J. L. BELL is a Massachusetts writer who specializes in (among other things) the start of the American Revolution in and around Boston. He is particularly interested in the experiences of children in 1765-75. He has published scholarly papers and popular articles for both children and adults. He was consultant for an episode of History Detectives, and contributed to a display at Minute Man National Historic Park.

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Sunday, August 26, 2018

“The determined Resolution of the Citizens” of New York

Now I’ll get back to the New York Tea Party of 1774. New Yorkers had mobilized against the East India Company specially taxed tea in the fall of 1773 like the people of the other major American ports. But they had no tea to mobilize against. Nothing arrived from London. Meanwhile, New Yorkers read about what people had done to the tea in Philadelphia, Charleston, and, most dramatically, Boston.

One sign of the communication between ports appeared in the New-York Gazette on 25 Apr 1774:
On Monday last [i.e., 18 April], Advice was received from Philadelphia, that Capt. [James] Chambers of the ship London, of this Port, had taken on Board at the Port of London, 18 Boxes of fine Tea, which were regularly cleared, and the Mark and Numbers were taken from the Cocket by Capt. All, of Philadelphia.
Isaac All (d. 1789) had started his career in Newport, married a niece of Benjamin Franklin, and moved his base to Philadelphia, where he boarded while on shore with Deborah Franklin. Those connections might explain why All was peering at another captain’s paperwork in London. Or perhaps it was common for sea captains to share information on their cargos, just in case one of them was lost at sea.

As I wrote back here, in the summer of 1773 Capt. Chambers had publicly declared that he would never carry East India Company tea as long as the Tea Act was in force. The New York committee therefore didn’t know what to make of this warning from Philadelphia. They decided Chambers must not know about the tea aboard his London and “supposed it to have been shipt by some ministerial Tool, under another Denomination, in order to injure the Owners, or the Reputation of the Master, or to make an Experiment of this Mode of introducing the Teas to America.”

In other words, the New York Whigs accused their political enemies of smuggling tea—an activity some of them had probably practiced back when it was illegal and not simply politically unpopular. The willingness to entertain such a conspiracy theory with no evidence showed how wide the political divide had become. The committee determined to keep a careful watch for Capt. Chambers’s ship.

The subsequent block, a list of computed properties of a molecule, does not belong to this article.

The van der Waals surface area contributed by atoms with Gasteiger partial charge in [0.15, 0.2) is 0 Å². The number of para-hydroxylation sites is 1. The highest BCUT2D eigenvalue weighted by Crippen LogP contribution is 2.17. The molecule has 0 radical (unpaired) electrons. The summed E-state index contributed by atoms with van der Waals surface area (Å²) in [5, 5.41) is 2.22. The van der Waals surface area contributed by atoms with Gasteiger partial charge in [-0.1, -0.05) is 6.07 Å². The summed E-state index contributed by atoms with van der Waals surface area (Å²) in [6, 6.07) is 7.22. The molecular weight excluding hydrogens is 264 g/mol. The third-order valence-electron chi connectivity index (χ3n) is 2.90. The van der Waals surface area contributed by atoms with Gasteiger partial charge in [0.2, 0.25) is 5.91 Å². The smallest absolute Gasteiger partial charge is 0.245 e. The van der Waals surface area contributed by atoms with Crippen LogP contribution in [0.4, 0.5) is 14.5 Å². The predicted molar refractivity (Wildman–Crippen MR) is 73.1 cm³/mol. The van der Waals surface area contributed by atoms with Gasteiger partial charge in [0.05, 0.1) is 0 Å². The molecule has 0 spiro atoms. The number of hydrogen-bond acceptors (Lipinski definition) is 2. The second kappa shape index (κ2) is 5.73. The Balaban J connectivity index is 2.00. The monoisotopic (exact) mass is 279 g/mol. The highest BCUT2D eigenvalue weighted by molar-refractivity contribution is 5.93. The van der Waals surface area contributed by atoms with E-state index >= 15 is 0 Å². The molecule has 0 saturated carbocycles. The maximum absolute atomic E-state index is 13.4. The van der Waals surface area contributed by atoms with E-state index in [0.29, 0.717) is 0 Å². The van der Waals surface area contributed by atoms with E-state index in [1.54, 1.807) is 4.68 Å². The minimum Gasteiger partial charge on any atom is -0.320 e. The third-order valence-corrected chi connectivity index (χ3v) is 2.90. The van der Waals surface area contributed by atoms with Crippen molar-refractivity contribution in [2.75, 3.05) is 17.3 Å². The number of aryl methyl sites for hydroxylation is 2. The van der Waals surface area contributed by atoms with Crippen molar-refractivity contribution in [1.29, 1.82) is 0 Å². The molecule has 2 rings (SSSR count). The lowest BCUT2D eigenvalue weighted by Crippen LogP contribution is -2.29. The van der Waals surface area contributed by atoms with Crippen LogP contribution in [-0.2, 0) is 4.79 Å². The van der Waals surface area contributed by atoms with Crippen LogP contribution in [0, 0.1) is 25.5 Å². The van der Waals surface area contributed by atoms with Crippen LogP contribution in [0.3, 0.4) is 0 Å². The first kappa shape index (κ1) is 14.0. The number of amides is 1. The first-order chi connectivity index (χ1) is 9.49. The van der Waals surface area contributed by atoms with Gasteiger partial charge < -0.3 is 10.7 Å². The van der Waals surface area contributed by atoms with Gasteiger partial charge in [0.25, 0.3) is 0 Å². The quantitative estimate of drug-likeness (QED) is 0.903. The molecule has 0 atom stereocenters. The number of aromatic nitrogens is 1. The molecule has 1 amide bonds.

But instead, another vessel arrived, stuffed to the rails with tea:
In the night the long expected Tea Ship, Nancy, Capt. [Benjamin] Lockyer, arrived at Sandy Hook, without her Mizen Mast and one of her anchors, which were lost in a Gale of Wind the 2d Instant [i.e., of this month]; when her Main-Top-Mast was sprung and thrown on her Beam Ends.
That was actually the second damaging storm the Nancy had run into. On its voyage across the Atlantic the previous fall, it was tossed around so badly that Lockyer had spent the winter in Antigua making repairs.

According to documents quoted on the Oliver Pluff company website, the Nancy was carrying more tea than any other ship sent to the colonies in 1773: 698 chests. That was more than twice as many chests as had arrived in Boston (and been destroyed) the previous fall.

Now there was a legal significance in the tea ship floating out near Sandy Hook, waiting for a harbor pilot to steer it in to a dock. That spot wasn’t legally inside New York harbor. Therefore, as far as Customs laws were concerned, the Nancy hadn’t yet arrived, which means it wasn’t yet subject to the rule requiring all cargo to be unloaded within a certain number of days or be confiscated by the royal authorities. That law had determined the timing of the Boston Tea Party.

The New York committee sprang into action to ensure the Nancy stay out of the harbor. They sent Lockyer a letter “informing him of the determined Resolution of the Citizens not to suffer the Tea on board of his Ship to be landed.” In reply, Lockyer asked the pilot to bring him into the city “to procure Necessaries and make a Protest.” But the pilot wouldn’t even do that without prior approval from the citizens.

On the morning of 19 April the committee discussed the situation. They decided “the Sense of the City” was that Capt. Lockyer could come in as long as he left the Nancy at the Hook. The committee then had a handbill printed to alert the public that that’s what it was thinking. Even so, when the pilot boat arrived with Lockyer, “the Wharf was crouded with the Citizens.” In the language of the Gazette, New Yorkers had “long and impatiently wished [for] an Opportunity to Co-operate with the other Colonies.” Why should Boston have all the fun?

TOMORROW: One crisis averted as another loomed.

1 comment:

J. L. Bell said...

I got some insight into why Capt. All (and others) knew what Capt. Chambers was carrying in a discussion at a Massachusetts Historical Society seminar.